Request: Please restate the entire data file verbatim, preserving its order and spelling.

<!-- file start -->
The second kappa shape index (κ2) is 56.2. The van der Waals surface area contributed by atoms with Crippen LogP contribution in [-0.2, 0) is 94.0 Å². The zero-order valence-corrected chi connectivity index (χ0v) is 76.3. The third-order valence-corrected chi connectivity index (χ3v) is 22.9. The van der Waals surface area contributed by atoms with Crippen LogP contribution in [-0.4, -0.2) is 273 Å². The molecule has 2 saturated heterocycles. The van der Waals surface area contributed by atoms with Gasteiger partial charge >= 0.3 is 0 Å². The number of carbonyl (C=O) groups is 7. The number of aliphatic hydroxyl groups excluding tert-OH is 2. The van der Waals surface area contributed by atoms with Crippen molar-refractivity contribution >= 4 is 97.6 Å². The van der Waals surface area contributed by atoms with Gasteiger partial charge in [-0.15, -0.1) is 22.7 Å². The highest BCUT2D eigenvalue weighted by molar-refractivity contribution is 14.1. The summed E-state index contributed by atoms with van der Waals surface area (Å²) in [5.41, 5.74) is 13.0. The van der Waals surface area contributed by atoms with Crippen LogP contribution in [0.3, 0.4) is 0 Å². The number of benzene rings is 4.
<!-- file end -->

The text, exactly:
The second kappa shape index (κ2) is 56.2. The van der Waals surface area contributed by atoms with Crippen LogP contribution in [-0.2, 0) is 94.0 Å². The zero-order valence-corrected chi connectivity index (χ0v) is 76.3. The third-order valence-corrected chi connectivity index (χ3v) is 22.9. The van der Waals surface area contributed by atoms with Crippen LogP contribution in [-0.4, -0.2) is 273 Å². The molecule has 2 saturated heterocycles. The van der Waals surface area contributed by atoms with Gasteiger partial charge >= 0.3 is 0 Å². The number of carbonyl (C=O) groups is 7. The number of aliphatic hydroxyl groups excluding tert-OH is 2. The van der Waals surface area contributed by atoms with Crippen molar-refractivity contribution >= 4 is 97.6 Å². The van der Waals surface area contributed by atoms with Gasteiger partial charge in [-0.15, -0.1) is 22.7 Å². The highest BCUT2D eigenvalue weighted by molar-refractivity contribution is 14.1. The summed E-state index contributed by atoms with van der Waals surface area (Å²) in [5.41, 5.74) is 13.0. The van der Waals surface area contributed by atoms with Crippen LogP contribution in [0.3, 0.4) is 0 Å². The number of benzene rings is 4.